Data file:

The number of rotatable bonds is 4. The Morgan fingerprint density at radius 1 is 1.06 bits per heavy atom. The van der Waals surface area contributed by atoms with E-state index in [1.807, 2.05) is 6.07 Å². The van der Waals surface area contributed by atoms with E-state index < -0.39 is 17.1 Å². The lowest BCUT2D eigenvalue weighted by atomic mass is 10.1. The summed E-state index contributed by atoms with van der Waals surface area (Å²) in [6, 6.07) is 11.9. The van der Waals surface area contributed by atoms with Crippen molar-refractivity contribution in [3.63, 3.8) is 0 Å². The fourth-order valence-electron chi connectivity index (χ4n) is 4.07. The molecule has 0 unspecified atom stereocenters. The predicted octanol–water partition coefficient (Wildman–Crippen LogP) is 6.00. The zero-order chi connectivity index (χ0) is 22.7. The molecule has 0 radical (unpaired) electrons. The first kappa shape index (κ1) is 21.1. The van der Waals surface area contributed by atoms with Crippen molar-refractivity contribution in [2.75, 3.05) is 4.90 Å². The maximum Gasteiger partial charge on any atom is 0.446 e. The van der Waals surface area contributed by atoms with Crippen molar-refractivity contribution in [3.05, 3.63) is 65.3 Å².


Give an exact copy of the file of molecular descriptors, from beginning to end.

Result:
The number of rotatable bonds is 4. The Morgan fingerprint density at radius 1 is 1.06 bits per heavy atom. The van der Waals surface area contributed by atoms with E-state index in [1.807, 2.05) is 6.07 Å². The van der Waals surface area contributed by atoms with E-state index < -0.39 is 17.1 Å². The lowest BCUT2D eigenvalue weighted by atomic mass is 10.1. The summed E-state index contributed by atoms with van der Waals surface area (Å²) in [6, 6.07) is 11.9. The van der Waals surface area contributed by atoms with Crippen molar-refractivity contribution in [3.63, 3.8) is 0 Å². The fourth-order valence-electron chi connectivity index (χ4n) is 4.07. The molecule has 0 unspecified atom stereocenters. The predicted octanol–water partition coefficient (Wildman–Crippen LogP) is 6.00. The zero-order chi connectivity index (χ0) is 22.7. The molecule has 0 radical (unpaired) electrons. The first kappa shape index (κ1) is 21.1. The van der Waals surface area contributed by atoms with Crippen molar-refractivity contribution in [2.75, 3.05) is 4.90 Å². The maximum Gasteiger partial charge on any atom is 0.446 e. The van der Waals surface area contributed by atoms with Crippen molar-refractivity contribution in [3.05, 3.63) is 65.3 Å².